Your Search Results

Use this resource - and many more! - in your textbook!

AcademicPub holds over eight million pieces of educational content for you to mix-and-match your way.

Experience the freedom of customizing your course pack with AcademicPub!
Not an educator but still interested in using this content? No problem! Visit our provider's page to contact the publisher and get permission directly.

A multi-agency solution for coastal surveys - SHOALS in the Pacific

By: Ebrite, S.; Lillycrop, W.J.; Pope, B.;

2001 / IEEE / 0-933957-28-9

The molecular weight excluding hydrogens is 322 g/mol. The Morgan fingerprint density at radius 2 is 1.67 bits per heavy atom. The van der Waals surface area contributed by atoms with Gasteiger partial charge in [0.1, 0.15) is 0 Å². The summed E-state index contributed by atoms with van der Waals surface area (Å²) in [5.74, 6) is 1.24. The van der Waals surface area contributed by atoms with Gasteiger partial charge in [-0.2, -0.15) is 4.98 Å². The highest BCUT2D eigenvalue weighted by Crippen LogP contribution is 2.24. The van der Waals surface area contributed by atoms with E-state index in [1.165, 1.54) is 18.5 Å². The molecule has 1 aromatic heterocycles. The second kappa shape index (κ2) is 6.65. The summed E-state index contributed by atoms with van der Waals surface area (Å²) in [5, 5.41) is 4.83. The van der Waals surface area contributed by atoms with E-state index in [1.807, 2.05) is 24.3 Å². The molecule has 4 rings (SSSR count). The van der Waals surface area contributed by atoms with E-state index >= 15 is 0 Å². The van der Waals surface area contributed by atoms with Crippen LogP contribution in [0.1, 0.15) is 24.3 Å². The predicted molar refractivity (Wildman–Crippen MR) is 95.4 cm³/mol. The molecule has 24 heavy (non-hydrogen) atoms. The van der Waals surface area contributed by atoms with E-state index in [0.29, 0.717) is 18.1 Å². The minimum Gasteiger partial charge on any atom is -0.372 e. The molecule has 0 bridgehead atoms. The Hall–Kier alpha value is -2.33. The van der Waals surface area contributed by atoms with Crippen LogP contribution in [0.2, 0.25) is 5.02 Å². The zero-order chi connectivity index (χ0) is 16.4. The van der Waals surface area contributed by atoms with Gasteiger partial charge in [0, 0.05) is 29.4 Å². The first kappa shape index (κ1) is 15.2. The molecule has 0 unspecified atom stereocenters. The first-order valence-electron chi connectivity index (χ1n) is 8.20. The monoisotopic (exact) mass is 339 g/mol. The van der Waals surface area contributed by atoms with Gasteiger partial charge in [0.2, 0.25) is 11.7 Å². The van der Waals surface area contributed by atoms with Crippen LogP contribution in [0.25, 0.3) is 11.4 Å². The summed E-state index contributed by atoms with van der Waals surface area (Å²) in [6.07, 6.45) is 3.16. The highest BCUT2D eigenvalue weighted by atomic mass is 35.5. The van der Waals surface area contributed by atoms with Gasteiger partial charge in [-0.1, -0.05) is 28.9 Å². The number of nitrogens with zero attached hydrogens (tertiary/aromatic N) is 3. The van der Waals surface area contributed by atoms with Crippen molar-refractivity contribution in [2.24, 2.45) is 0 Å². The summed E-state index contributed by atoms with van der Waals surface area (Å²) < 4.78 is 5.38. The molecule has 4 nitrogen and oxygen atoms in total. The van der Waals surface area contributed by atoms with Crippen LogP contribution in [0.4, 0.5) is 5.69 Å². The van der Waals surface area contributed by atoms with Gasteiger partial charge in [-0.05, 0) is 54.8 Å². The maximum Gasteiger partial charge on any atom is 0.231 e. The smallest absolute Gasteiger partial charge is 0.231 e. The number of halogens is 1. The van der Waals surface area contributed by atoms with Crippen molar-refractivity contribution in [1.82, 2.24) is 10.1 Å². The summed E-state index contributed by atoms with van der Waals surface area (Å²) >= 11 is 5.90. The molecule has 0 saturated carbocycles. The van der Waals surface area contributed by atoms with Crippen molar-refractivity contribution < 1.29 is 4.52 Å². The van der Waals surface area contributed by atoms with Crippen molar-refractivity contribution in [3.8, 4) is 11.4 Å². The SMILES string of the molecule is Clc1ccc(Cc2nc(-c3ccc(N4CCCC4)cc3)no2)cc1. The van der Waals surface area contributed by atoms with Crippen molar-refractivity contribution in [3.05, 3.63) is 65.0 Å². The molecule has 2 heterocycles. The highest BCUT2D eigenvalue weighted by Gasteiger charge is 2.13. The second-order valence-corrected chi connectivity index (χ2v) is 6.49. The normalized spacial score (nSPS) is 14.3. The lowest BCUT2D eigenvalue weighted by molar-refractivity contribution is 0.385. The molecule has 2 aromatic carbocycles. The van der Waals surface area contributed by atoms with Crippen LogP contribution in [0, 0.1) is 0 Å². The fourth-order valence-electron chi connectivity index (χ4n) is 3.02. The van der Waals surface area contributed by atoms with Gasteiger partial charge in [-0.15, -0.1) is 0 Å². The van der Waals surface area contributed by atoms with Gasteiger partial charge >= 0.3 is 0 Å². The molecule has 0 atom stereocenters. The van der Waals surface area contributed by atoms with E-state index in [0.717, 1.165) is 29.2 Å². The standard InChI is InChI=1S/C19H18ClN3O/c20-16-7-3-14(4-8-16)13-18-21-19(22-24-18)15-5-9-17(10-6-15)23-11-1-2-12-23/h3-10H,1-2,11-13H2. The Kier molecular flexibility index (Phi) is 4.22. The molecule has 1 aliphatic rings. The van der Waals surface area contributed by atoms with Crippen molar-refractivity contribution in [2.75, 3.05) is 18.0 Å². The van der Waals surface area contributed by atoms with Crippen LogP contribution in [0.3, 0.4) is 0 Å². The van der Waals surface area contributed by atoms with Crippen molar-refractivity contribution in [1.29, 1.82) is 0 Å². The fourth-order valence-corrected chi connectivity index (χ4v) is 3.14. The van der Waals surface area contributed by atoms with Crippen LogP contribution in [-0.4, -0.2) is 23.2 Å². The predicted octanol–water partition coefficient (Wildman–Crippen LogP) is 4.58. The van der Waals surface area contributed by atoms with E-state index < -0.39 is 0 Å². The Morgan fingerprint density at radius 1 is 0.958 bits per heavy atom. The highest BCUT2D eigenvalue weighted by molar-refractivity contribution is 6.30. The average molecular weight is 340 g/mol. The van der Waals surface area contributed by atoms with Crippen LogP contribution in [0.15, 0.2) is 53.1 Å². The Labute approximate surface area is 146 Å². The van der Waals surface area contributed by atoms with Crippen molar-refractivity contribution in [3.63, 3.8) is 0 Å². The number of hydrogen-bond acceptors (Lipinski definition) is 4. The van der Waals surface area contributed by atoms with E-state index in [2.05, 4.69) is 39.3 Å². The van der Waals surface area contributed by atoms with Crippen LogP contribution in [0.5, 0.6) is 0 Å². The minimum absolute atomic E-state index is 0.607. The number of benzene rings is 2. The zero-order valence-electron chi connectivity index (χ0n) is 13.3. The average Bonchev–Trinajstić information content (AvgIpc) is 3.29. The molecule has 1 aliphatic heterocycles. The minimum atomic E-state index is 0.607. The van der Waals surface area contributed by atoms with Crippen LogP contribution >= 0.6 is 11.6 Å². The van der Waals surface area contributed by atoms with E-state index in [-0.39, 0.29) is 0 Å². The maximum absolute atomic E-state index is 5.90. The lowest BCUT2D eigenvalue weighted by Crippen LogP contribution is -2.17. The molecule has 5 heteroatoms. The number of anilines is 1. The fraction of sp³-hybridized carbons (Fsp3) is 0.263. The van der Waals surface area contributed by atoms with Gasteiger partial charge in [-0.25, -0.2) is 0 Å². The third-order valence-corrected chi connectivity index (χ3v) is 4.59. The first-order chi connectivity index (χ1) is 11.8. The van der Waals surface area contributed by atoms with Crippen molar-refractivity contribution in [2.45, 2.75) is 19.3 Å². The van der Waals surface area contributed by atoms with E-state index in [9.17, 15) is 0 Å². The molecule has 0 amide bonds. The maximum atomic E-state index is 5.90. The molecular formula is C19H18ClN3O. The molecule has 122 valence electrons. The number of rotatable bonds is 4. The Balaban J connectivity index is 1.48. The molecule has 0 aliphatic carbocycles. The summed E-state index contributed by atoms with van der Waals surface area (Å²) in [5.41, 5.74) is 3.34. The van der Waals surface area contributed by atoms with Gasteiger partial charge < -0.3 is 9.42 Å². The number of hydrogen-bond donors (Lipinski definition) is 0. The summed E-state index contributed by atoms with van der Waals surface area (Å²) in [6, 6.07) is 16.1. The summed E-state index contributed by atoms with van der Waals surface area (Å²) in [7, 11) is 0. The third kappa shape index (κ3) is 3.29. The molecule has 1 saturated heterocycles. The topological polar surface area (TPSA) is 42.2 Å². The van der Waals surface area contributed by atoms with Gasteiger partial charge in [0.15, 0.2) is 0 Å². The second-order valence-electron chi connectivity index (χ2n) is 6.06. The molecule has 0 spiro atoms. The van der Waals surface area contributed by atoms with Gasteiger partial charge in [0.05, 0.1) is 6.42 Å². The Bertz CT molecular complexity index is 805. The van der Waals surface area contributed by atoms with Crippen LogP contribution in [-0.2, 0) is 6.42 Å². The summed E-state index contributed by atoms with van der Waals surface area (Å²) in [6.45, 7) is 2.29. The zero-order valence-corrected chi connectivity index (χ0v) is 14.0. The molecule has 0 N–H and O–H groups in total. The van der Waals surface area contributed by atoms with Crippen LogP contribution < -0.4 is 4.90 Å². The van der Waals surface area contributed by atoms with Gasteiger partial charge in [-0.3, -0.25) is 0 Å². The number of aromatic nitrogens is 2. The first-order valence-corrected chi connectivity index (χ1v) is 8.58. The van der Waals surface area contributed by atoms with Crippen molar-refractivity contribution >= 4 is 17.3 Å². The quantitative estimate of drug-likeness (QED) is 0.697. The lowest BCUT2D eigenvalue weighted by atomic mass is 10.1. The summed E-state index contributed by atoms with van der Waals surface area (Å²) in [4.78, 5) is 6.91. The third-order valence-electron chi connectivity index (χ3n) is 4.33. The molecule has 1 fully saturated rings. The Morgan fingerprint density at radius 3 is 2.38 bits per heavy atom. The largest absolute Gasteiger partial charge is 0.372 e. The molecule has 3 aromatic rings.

This item was taken from the IEEE Conference ' A multi-agency solution for coastal surveys - SHOALS in the Pacific ' In late boreal summer 2000 and into early spring 2001 an ambitious multi-agency plan was put in motion to survey ten Pacific islands ranging from the Hawaiian Island group to Guam and the Commonwealth of the Northern Mariana Islands (CNMI). Encompassing a span of nearly 4000 miles, approximately 1100 square miles of shallow coastal ocean was mapped from 50 m deep to 50 m above the high water mark. The foundation for this project was an existing partnership between the US Navy and the US Army Corps of Engineers (USACE) that operates the Scanning Hydrographic Operational Airborne Lidar Survey (SHOALS) system through the Joint Airborne Lidar Bathymetry Technical Center of Expertise (JALBTCX). As the only operational lidar bathymetry system in the USA, and one of only four in the world, SHOALS' availability to rapidly and safely survey shallow water areas is at a premium. By including the requirements of the US Geological Survey (USGS) and the National Oceanic and Atmospheric Administration (NOAA) National Ocean Service (NOS), along with those of the Navy and USACE, it became possible for all agencies to benefit from a Navy-sponsored deployment of this highly specialized, but flexible technology. Expanding the project allowed each agency to contribute in its own specific area of expertise. This paper presents the data collected in Hawaii and demonstrates how multi-agency relationships can be optimized through a flexible technology, such as airborne lidar, to concurrently satisfy a wide variety of requirements. These include tactical charting, safety of navigation, coral reef mapping, environmental assessment, shoreline dynamics and coastal engineering.